Apolline looked strapped into the saddle, so I did my best to ride up and help free her. I warned the Hunter to call off her animals: if they’d torn out my eyes or gnawed at my legs, I couldn’t be held responsible for replying in force after all. She didn’t seem to like that very much, however, and replied with that green salt crap again. It hurt, stung, and felt a bit like Sulphur or Phosphorous: like when you inhale it, but instead on your skin. It’s not much more pleasant. A bird kept harrying me, but it never touched me, and the dog seemed more interested in Harold than I. I managed to dash up in a burst of speed and cut Apolline free (mostly), narrowly missed cutting down that woman too. Would’ve slain her horse but she was riding Apolline’s. Not long after that, I tried to swipe her gun away, and when I missed, I faded to black. Guess she shot me better then I realized.

I woke up with Apolline free, Harold sweaty and covered in forestry, and the hunter escaped. Hopefully it’ll be the last we see of her on such terms, but I doubt it. I passed out in my tent, a crumpled man in ruins: it’s rare I lose like this, and I’m not one for letting my friends down. I slept awful. Knew it was a nightmare when I came to, and I sighed. I felt that horse trample my bones. I felt that woman load powder and ball into my wreck. I woke up sweating, with a yell. I hope I know peace, sooner than later.

I woke up that morning, unrested, but with resolve. I did my usual: bathed, clothed, stretched, armored. I stepped into a field though and turned to my old friend, my own shadow. As far as the Three go, Thronn never left my side, that’s why I put him above the rest. He’s given me a lot of peace too. I decided Thronn was my patron when I went South, and I saw not all men here were not monsters. If Thronn is humanity, I’d like to be the most human, and when I finally look at him, know that divinity is mortal. I mused with myself and my shadow in the field, head to the dark, connecting the dots in my head. What matters most right now is my family: and I’ll go as far as I can. I’ll save my Mother, I’ll pull Atriana from the storm, and if Father is too far gone, I will set him to peace. My bones ached, my mind was sore, but I felt cold steel in the fibers of my soul.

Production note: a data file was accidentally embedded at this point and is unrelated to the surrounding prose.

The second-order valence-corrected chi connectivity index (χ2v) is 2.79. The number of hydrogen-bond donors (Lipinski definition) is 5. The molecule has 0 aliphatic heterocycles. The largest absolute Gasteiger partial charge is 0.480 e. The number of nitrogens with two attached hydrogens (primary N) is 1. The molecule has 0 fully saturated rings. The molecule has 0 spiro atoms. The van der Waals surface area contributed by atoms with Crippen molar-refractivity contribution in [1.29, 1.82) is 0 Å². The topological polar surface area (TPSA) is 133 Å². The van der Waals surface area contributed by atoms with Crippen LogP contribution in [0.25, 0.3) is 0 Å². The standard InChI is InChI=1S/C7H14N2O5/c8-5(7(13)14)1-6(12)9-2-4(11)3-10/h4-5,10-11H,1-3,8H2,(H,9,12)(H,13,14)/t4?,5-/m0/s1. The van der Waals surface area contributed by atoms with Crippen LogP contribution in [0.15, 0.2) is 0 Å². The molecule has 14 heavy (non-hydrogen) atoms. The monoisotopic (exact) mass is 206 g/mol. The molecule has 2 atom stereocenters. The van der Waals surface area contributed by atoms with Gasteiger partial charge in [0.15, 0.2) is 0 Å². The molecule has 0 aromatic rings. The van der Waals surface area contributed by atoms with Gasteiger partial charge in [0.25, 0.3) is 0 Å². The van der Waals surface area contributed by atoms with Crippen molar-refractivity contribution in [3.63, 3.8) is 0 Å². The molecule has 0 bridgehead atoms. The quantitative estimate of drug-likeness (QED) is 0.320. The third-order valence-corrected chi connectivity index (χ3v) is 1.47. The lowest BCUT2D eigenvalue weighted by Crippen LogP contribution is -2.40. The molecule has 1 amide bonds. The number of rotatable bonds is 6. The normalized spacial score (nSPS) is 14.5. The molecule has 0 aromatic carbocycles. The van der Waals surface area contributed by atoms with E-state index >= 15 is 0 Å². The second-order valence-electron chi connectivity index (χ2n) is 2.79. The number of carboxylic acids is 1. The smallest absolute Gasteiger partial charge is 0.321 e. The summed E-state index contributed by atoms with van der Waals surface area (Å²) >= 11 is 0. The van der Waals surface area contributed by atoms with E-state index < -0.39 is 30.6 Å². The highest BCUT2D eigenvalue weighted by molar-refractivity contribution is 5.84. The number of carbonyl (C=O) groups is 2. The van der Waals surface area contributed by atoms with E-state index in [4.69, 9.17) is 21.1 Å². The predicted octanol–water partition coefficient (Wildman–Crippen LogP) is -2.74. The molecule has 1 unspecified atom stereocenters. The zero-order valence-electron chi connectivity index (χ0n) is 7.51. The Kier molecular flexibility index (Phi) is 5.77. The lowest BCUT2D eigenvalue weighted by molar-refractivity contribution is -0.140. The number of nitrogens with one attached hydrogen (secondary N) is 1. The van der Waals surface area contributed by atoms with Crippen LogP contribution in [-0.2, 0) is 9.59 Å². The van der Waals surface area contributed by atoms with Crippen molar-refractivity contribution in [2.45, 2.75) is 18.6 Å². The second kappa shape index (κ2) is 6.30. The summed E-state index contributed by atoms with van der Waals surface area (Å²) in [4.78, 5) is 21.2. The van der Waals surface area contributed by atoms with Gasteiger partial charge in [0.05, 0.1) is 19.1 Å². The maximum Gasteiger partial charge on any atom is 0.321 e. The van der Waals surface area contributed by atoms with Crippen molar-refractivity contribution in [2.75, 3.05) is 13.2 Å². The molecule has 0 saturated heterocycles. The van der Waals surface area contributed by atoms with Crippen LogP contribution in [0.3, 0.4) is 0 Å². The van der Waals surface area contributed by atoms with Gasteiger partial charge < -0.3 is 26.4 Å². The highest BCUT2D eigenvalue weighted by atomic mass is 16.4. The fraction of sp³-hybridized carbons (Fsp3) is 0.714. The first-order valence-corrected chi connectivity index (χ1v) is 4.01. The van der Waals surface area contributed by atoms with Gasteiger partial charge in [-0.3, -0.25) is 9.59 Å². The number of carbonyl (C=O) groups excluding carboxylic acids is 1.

In the morning, we set off, took a day or two. Tariel protected my mind: he’s a strong man, and a blessing for all of us. I slept peacefully. I hope this ends soon though. We’d gotten back to the camp and I spoke to my mentor, who taught me to wear woad. He’s a good man, it felt nice to speak to him about his children, his life. All the Seven Stars started somewhere, the Highlander order: it felt nice to hear the stories of my childhood again. As you grow up you burn that fuel, it was replenishing. Celothel was freed, the gold undone, thanks to Nihyel. She spoke to me after, expressing her gratitude. She told me if we could break the golden arrow, she’d assist us. In truth, I almost broke it when it was in front of me, and I can’t speak for if I will or won’t when it’s trying to assail me and my friends. But I can’t sleep easy thinking I’d be pushing all our problems onto another civilization, even if it’s not a death sentence.